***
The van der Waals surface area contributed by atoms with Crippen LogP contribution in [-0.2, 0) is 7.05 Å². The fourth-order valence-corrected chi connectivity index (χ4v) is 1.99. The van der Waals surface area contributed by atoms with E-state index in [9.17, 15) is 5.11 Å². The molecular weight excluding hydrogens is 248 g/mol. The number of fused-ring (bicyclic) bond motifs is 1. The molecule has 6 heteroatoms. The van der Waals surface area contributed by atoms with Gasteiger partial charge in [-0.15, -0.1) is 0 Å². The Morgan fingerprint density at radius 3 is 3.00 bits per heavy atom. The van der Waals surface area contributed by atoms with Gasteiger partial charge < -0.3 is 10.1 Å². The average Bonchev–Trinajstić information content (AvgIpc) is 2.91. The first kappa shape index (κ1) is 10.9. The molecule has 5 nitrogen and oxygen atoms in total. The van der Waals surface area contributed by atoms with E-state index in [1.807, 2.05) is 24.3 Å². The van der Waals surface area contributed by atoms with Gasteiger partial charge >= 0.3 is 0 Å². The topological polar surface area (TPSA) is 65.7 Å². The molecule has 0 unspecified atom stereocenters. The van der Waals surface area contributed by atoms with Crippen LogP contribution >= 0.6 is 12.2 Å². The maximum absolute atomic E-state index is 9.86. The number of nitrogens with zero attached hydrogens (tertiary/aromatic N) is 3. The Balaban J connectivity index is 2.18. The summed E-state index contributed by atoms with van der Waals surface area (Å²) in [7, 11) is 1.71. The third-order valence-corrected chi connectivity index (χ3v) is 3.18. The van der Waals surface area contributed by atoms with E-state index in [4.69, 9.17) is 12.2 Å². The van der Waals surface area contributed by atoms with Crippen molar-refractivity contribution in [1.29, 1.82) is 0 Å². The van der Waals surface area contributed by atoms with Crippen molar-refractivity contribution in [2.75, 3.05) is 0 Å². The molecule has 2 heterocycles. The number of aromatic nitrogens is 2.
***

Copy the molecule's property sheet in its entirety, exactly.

The van der Waals surface area contributed by atoms with Crippen LogP contribution in [-0.2, 0) is 7.05 Å². The fourth-order valence-corrected chi connectivity index (χ4v) is 1.99. The van der Waals surface area contributed by atoms with E-state index in [9.17, 15) is 5.11 Å². The molecular weight excluding hydrogens is 248 g/mol. The number of fused-ring (bicyclic) bond motifs is 1. The molecule has 6 heteroatoms. The van der Waals surface area contributed by atoms with Gasteiger partial charge in [-0.15, -0.1) is 0 Å². The Morgan fingerprint density at radius 3 is 3.00 bits per heavy atom. The van der Waals surface area contributed by atoms with Gasteiger partial charge < -0.3 is 10.1 Å². The average Bonchev–Trinajstić information content (AvgIpc) is 2.91. The first kappa shape index (κ1) is 10.9. The molecule has 5 nitrogen and oxygen atoms in total. The van der Waals surface area contributed by atoms with E-state index in [1.807, 2.05) is 24.3 Å². The van der Waals surface area contributed by atoms with Gasteiger partial charge >= 0.3 is 0 Å². The topological polar surface area (TPSA) is 65.7 Å². The molecule has 0 unspecified atom stereocenters. The van der Waals surface area contributed by atoms with Crippen LogP contribution >= 0.6 is 12.2 Å². The maximum absolute atomic E-state index is 9.86. The number of nitrogens with zero attached hydrogens (tertiary/aromatic N) is 3. The Balaban J connectivity index is 2.18. The summed E-state index contributed by atoms with van der Waals surface area (Å²) in [7, 11) is 1.71. The third-order valence-corrected chi connectivity index (χ3v) is 3.18. The van der Waals surface area contributed by atoms with E-state index in [4.69, 9.17) is 12.2 Å². The van der Waals surface area contributed by atoms with Crippen molar-refractivity contribution in [1.29, 1.82) is 0 Å². The van der Waals surface area contributed by atoms with Crippen molar-refractivity contribution in [2.75, 3.05) is 0 Å². The molecule has 2 heterocycles. The number of aromatic nitrogens is 2.